Casedo Case Study: Family and Criminal Law

Milad Shojaei, Family & Criminal Law Barrister, explains how Casedo’s simple interface but powerful features makes a huge difference to the way he works.
You can open and download a PDF copy of the Case Study HERE.




‌I began using Casedo as a law student, so it has always been integral to my legal work.


As a barrister managing a multi-disciplinary practice, Casedo has been an indispensable tool in my daily work. I was lucky to know Casedo and the legal tech world before becoming a barrister, so it just made sense to use the software in my practice. 

What makes Casedo particularly appealing is its user-friendly interface, supported by an attentive team that ensures a smooth onboarding process for practitioners at any level of familiarity with the platform. 

Casedo has proven to be an invaluable asset in my family and criminal law practice. The software allows me to efficiently manage case files by consolidating PDFs, email correspondence, and image files into one accessible platform. With the ability to swiftly navigate and bookmark crucial information, Casedo enhances my case preparation, ensuring I can access key details at lightning speed both inside and outside the courtroom.  

As a direct access practitioner, the platform’s functionality in numbering and organising bundles for court proceedings has been particularly beneficial, streamlining the preparation process for hearings, appeals, and various legal engagements. With Casedo, I can effortlessly transition from receiving an email with numerous attachments to having a well-organised Casedo bundle, making sense of the documents within minutes and saving valuable time in my workflow. 



‌I began using Casedo as a law student, so it has always been integral to my legal work.


As a barrister managing a multi-disciplinary practice, Casedo has been an indispensable tool in my daily work. I was lucky to know Casedo and the legal tech world before becoming a barrister, so it just made sense to use the software in my practice. 

What makes Casedo particularly appealing is its user-friendly interface, supported by an attentive team that ensures a smooth onboarding process for practitioners at any level of familiarity with the platform. 

Casedo has proven to be an invaluable asset in my family and criminal law practice. The software allows me to efficiently manage case files by consolidating PDFs, email correspondence, and image files into one accessible platform. With the ability to swiftly navigate and bookmark crucial information, Casedo enhances my case preparation, ensuring I can access key details at lightning speed both inside and outside the courtroom.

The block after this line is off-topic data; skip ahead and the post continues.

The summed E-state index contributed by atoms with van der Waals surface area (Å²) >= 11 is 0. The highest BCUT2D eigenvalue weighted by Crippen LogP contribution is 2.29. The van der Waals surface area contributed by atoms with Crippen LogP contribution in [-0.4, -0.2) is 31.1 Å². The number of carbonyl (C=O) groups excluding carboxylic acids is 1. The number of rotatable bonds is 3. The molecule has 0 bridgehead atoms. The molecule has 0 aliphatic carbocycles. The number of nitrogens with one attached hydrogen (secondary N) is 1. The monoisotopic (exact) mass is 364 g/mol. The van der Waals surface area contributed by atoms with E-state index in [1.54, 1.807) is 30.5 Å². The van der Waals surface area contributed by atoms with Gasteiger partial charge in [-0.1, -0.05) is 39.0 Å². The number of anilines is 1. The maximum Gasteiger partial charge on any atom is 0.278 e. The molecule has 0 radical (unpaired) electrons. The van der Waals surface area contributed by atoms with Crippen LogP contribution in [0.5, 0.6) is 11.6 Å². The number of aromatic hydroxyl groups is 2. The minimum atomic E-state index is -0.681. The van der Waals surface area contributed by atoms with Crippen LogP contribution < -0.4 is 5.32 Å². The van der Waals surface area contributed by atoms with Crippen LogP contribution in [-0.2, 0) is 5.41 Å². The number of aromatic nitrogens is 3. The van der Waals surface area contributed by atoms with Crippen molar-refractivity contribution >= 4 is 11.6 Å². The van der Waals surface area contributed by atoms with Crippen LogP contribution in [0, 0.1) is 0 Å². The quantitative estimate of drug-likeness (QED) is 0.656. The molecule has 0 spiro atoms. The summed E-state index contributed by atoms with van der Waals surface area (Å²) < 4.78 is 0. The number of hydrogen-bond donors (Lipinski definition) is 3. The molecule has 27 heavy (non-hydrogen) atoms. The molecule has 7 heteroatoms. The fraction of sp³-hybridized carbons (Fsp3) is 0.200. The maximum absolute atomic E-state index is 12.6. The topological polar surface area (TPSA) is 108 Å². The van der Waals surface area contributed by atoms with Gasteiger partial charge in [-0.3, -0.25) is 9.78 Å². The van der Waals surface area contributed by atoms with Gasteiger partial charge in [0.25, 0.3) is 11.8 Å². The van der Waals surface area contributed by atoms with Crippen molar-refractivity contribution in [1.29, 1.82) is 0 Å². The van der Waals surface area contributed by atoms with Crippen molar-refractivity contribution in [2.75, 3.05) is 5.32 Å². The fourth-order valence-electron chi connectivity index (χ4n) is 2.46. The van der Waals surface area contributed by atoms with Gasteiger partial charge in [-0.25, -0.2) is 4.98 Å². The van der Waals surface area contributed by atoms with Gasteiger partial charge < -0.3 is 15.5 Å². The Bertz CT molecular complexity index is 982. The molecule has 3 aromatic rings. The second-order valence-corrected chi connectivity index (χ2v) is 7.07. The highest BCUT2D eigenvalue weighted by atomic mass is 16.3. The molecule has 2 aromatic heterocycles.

As a direct access practitioner, the platform’s functionality in numbering and organising bundles for court proceedings has been particularly beneficial, streamlining the preparation process for hearings, appeals, and various legal engagements. With Casedo, I can effortlessly transition from receiving an email with numerous attachments to having a well-organised Casedo bundle, making sense of the documents within minutes and saving valuable time in my workflow. 

Milad Shojaei is a barrister at 33 Bedford Row Chambers, specialising in Family and Criminal Law and is direct access approved. His Family Law practice encompasses Divorce, Children, and Financial Remedies, with a recognised expertise in cases involving domestic violence. In Criminal Law, he covers all areas with a focus on motoring and environmental protection matters.


LAST UPDATED 2024.01.31

Man doing handstand splits

Casedo v1.10 Release Announcement

Casedo v1.10 doubles the number of file types that can be directly imported into the app and adds the Split Document by Bookmarks feature which allows bundles and meeting packs prepared as single PDFs to be broken down to their constituent parts with a single click.

Alongside various tweaks and UI improvements the extra file types and new main feature improve further the workflow benefits of using Casedo. For further details and to download the current version go to the downloads page. If you’re upgrading from an existing version of Casedo, you can follow the instructions and download the new version by going to how to upgrade to the latest Casedo.

Directly below is a recording of a briefing hosted by Ross Birkbeck which covers the core features of the new build. After that there is a breakdown of the features.

Split Document by Bookmarks

Many of our users are delivered on occasion pre-prepared ebundles and meeting packs that they need to break up for a variety of reasons. It could be because they need to add late submissions or because they need to reorganise papers such that they can do analysis and mark-up better. With a single click this feature completes in several minutes what might take several hours manually.